Life As A Female Firefighter In The Pacific Northwest
Sarah Pernick is a midwestern transplant living in the beautiful pacific northwest with her wife and two dogs. She has been working as a professional firefighter for 5 years, and before that, worked in the outdoor industry as a river guide and ski bum. In her time off she loves mountain biking, skiing, rafting, and exploring and enjoying the local beer, food and craft cocktail scene in her quirky little city by the sea. This #internationalfirefightersday, we were fortunate enough to ask Sarah some questions about her life as a firefighter!
WHEN DID YOU FIRST KNOW YOU WANTED TO BE A FIREFIGHTER?
I didn’t grow up wanting to be a firefighter, and to be honest, I didn’t really even know it was an option for me. When I was a kid I remember seeing ‘firemen’ riding around on fire engines responding to emergencies. I didn’t see myself reflected in the members of the fire service in my community, and I think that’s a big reason why the thought of doing it professionally never really crossed my mind.
During my early and mid 20’s I was lucky to do a lot of traveling, and during this time I met a woman who was working as a professional firefighter in Idaho. I remember having this light bulb moment when we started talking about her job. I had always wanted a career that was challenging, valued teamwork, would use my body and my brain, and would give me an opportunity to give back to my community. When I discovered that the fire service checked all these boxes it was game on for me. I sought out classes and found some amazing mentors who helped me through the process of getting hired as a professional Firefighter.
WHAT IS YOUR FAVORITE THING ABOUT YOUR JOB?
No two days at my job are the same. I show up for a 24 hour shift and as a crew we make a plan for our day, then more often than not, we have to throw it out by lunch. I love that even our ‘routine’ calls have curveballs and complexities that challenge us to be on our toes. We train to meet the requirements of the job, and oftentimes when we’re on scenes we’re tasked with solving a problem we have never dealt with before, which allows me to be creative and use my brain.
Lots of times I have to take a step back, look at the big picture, and come up with a solution. We show up on what is often the worst day of someones life, so in the face of challenges and stress we have to stay calm and focus on making the situation better for everyone involved.
HOW DOES IT FEEL TO WORK IN A MALE DOMINATED PROFESSION?
Women have been putting out fires in this country for 200 years, and still, I’m routinely referred to as a ‘fireman’! I understand the history of this term, but in my opinion, its exclusive. Don’t get me wrong, I really appreciate the men I work with, many of whom feel like family to me. My problem is that I don’t like the assumption that I have to be ‘one of the guys’ to be good at my job. Being a woman is a part of what makes me a good firefighter. When I step off the rig at a call my job responsibilities are the same as those of the men that I work with.
Our job can be hard physically and mentally, and I think that there is some residual fear out there that women just can’t do it. Women have been proving over and over that we we can, and the more of us that are out on the streets doing the job, the more people realize that we’re capable of it. I don't remember seeing female firefighters in my community when I was growing up, and I love showing girls and women that there is room for us in this job! Nationally, less than 10% of career firefighters are women. It's a great job that is rewarding and challenging, and I’d love to see more women join the ranks.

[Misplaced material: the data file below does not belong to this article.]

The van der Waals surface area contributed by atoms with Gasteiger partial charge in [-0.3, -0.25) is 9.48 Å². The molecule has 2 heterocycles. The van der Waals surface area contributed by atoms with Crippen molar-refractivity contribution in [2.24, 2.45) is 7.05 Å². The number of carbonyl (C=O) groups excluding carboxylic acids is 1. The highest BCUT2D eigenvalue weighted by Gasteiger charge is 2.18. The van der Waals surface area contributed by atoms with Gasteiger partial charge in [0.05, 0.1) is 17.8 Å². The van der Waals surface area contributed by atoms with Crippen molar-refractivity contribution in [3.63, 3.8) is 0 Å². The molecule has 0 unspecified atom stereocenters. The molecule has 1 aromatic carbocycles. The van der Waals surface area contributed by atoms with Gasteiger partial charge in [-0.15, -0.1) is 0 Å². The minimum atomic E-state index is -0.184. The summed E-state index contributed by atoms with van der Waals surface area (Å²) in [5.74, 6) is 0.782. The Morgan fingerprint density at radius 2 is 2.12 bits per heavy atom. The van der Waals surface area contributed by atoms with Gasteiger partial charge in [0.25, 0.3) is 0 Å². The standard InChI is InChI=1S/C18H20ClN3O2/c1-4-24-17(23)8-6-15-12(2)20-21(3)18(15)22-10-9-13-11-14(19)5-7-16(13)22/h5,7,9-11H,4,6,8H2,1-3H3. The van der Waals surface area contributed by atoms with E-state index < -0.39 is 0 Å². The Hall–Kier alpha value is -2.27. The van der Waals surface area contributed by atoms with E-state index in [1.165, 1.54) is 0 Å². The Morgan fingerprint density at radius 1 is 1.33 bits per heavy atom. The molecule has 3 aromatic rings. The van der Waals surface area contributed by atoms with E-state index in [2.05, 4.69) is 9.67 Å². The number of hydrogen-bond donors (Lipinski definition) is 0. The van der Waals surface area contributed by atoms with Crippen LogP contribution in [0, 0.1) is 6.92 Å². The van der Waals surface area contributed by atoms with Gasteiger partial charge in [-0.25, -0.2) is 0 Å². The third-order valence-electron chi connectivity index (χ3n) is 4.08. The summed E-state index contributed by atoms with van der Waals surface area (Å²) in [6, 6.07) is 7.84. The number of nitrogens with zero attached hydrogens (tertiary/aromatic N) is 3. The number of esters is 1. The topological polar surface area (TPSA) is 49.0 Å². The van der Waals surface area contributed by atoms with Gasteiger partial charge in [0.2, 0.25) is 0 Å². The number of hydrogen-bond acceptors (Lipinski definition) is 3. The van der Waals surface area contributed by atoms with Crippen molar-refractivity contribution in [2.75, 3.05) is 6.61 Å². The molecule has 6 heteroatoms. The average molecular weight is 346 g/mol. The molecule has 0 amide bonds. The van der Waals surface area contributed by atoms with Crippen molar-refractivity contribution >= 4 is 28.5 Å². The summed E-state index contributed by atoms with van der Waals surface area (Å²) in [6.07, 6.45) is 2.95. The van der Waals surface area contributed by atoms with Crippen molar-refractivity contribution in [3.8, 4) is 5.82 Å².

WHAT IS SOMETHING YOU WISH PEOPLE KNEW ABOUT THE LIFE OF A FIREFIGHTER?
We do much more than just fight fires! Where I work in Washington State, we’re all certified as Emergency Medical Technicians at a minimum. We respond to medical emergencies, traffic accidents, hazardous materials incidents, technical rescues, still water rescues, brush fires, vehicle fires, structure fires and all kinds of other situations. Basically, we’re problem solvers. When we’re not out running calls, we spend a lot of our time training to be ready when calls come in. We love getting to know the community we serve, feel free to stop into your local station and say hello!
HOW DOES CLOTHING PLAY A PART IN YOUR IDENTITY WHEN YOU'RE OFF THE JOB?
When I’m at work I’m in uniform and I look just like all my coworkers, so when I’m off duty, I like to express myself through my clothing. I feel most confident when I look put together, and its important to me to portray that I put some thought and energy into what I’m wearing. Because I live in a small city, even when I’m off duty people often know what I do for a living, and I try to represent myself and my profession well when I’m not in uniform.
I love button downs, nice jeans or pants, and a cool pair of boots. I sometimes like to dress it up with suspenders or a vest. My city’s unofficial motto is “The City of Subdued Excitement”, so while my clothing choices might be described as casual elsewhere, I like to think that here in my community I’m rocking more the dapper side of things!
We want to extend a HUGE thank you to Sarah for giving us this incredible insight into her life, and also to all of the firefighters out there working tirelessly to keep us all safe. We appreciate you!